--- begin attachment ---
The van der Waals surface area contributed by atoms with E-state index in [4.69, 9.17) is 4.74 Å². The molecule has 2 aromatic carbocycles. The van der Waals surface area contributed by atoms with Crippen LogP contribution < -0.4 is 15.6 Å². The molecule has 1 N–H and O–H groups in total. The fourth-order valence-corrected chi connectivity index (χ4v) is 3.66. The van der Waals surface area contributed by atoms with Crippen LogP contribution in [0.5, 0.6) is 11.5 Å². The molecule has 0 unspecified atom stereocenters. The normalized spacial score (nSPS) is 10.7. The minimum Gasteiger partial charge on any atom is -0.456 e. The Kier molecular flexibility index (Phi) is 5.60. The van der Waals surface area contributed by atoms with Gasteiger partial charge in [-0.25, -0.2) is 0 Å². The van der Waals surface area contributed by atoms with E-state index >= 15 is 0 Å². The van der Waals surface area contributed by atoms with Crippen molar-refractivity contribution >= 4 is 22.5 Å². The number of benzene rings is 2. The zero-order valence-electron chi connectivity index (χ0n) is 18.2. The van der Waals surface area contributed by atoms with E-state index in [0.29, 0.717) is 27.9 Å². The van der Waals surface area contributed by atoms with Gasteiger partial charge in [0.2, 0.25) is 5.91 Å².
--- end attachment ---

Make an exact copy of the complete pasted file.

The van der Waals surface area contributed by atoms with E-state index in [4.69, 9.17) is 4.74 Å². The molecule has 2 aromatic carbocycles. The van der Waals surface area contributed by atoms with Crippen LogP contribution < -0.4 is 15.6 Å². The molecule has 1 N–H and O–H groups in total. The fourth-order valence-corrected chi connectivity index (χ4v) is 3.66. The van der Waals surface area contributed by atoms with Crippen LogP contribution in [0.5, 0.6) is 11.5 Å². The molecule has 0 unspecified atom stereocenters. The normalized spacial score (nSPS) is 10.7. The minimum Gasteiger partial charge on any atom is -0.456 e. The Kier molecular flexibility index (Phi) is 5.60. The van der Waals surface area contributed by atoms with Gasteiger partial charge in [-0.25, -0.2) is 0 Å². The van der Waals surface area contributed by atoms with E-state index >= 15 is 0 Å². The van der Waals surface area contributed by atoms with Crippen molar-refractivity contribution >= 4 is 22.5 Å². The number of benzene rings is 2. The zero-order valence-electron chi connectivity index (χ0n) is 18.2. The van der Waals surface area contributed by atoms with E-state index in [0.29, 0.717) is 27.9 Å². The van der Waals surface area contributed by atoms with Gasteiger partial charge in [0.2, 0.25) is 5.91 Å².